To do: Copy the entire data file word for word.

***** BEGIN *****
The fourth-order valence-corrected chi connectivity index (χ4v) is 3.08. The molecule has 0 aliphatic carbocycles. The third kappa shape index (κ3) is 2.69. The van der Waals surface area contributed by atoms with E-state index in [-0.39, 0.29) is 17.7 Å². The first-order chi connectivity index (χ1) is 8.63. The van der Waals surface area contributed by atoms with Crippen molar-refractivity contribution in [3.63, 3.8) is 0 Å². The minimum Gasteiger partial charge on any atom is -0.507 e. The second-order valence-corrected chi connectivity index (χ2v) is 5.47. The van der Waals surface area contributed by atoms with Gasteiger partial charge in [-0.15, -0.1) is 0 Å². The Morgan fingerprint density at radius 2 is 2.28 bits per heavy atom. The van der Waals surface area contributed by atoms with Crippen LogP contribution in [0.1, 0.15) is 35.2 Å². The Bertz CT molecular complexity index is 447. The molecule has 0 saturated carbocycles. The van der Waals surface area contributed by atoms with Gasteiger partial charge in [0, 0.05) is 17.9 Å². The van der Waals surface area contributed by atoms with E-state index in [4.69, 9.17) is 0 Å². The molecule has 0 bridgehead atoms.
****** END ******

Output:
The fourth-order valence-corrected chi connectivity index (χ4v) is 3.08. The molecule has 0 aliphatic carbocycles. The third kappa shape index (κ3) is 2.69. The van der Waals surface area contributed by atoms with E-state index in [-0.39, 0.29) is 17.7 Å². The first-order chi connectivity index (χ1) is 8.63. The van der Waals surface area contributed by atoms with Crippen molar-refractivity contribution in [3.63, 3.8) is 0 Å². The minimum Gasteiger partial charge on any atom is -0.507 e. The second-order valence-corrected chi connectivity index (χ2v) is 5.47. The van der Waals surface area contributed by atoms with Gasteiger partial charge in [-0.15, -0.1) is 0 Å². The Morgan fingerprint density at radius 2 is 2.28 bits per heavy atom. The van der Waals surface area contributed by atoms with Crippen LogP contribution in [0.1, 0.15) is 35.2 Å². The Bertz CT molecular complexity index is 447. The molecule has 0 saturated carbocycles. The van der Waals surface area contributed by atoms with Gasteiger partial charge in [0, 0.05) is 17.9 Å². The van der Waals surface area contributed by atoms with E-state index in [4.69, 9.17) is 0 Å². The molecule has 0 bridgehead atoms.